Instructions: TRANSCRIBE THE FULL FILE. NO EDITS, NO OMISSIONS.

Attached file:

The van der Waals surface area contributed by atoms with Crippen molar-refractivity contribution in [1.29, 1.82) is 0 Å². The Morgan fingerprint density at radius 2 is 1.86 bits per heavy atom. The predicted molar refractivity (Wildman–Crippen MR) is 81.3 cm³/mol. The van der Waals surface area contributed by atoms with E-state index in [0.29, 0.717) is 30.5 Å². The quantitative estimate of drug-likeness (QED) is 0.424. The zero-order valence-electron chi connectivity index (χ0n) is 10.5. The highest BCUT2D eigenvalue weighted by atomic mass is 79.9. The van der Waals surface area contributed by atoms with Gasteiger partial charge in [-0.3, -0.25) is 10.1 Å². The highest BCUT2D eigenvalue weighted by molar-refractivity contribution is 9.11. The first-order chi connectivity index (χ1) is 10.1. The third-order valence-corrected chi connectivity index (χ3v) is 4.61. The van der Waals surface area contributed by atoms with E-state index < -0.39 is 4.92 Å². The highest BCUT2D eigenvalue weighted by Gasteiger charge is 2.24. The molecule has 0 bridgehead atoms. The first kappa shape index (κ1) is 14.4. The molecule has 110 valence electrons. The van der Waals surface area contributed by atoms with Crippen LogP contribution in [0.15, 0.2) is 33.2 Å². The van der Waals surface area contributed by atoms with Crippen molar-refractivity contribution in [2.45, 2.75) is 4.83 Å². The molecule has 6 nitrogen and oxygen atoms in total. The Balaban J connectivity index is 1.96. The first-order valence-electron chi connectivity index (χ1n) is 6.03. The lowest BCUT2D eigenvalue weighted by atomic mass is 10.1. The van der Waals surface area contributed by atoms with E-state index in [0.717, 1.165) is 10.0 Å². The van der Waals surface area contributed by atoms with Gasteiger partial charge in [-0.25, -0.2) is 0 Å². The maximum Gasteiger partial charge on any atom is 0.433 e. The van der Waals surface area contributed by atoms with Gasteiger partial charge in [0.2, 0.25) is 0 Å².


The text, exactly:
The van der Waals surface area contributed by atoms with Crippen molar-refractivity contribution in [1.29, 1.82) is 0 Å². The Morgan fingerprint density at radius 2 is 1.86 bits per heavy atom. The predicted molar refractivity (Wildman–Crippen MR) is 81.3 cm³/mol. The van der Waals surface area contributed by atoms with E-state index in [0.29, 0.717) is 30.5 Å². The quantitative estimate of drug-likeness (QED) is 0.424. The zero-order valence-electron chi connectivity index (χ0n) is 10.5. The highest BCUT2D eigenvalue weighted by atomic mass is 79.9. The van der Waals surface area contributed by atoms with Gasteiger partial charge in [-0.3, -0.25) is 10.1 Å². The highest BCUT2D eigenvalue weighted by molar-refractivity contribution is 9.11. The first-order chi connectivity index (χ1) is 10.1. The third-order valence-corrected chi connectivity index (χ3v) is 4.61. The van der Waals surface area contributed by atoms with E-state index < -0.39 is 4.92 Å². The highest BCUT2D eigenvalue weighted by Gasteiger charge is 2.24. The molecule has 0 bridgehead atoms. The first kappa shape index (κ1) is 14.4. The molecule has 110 valence electrons. The van der Waals surface area contributed by atoms with Crippen LogP contribution in [0.15, 0.2) is 33.2 Å². The van der Waals surface area contributed by atoms with Crippen molar-refractivity contribution in [2.45, 2.75) is 4.83 Å². The molecule has 6 nitrogen and oxygen atoms in total. The Balaban J connectivity index is 1.96. The first-order valence-electron chi connectivity index (χ1n) is 6.03. The lowest BCUT2D eigenvalue weighted by atomic mass is 10.1. The van der Waals surface area contributed by atoms with E-state index in [0.717, 1.165) is 10.0 Å². The van der Waals surface area contributed by atoms with Gasteiger partial charge in [-0.25, -0.2) is 0 Å². The maximum Gasteiger partial charge on any atom is 0.433 e. The van der Waals surface area contributed by atoms with Gasteiger partial charge in [0.2, 0.25) is 0 Å².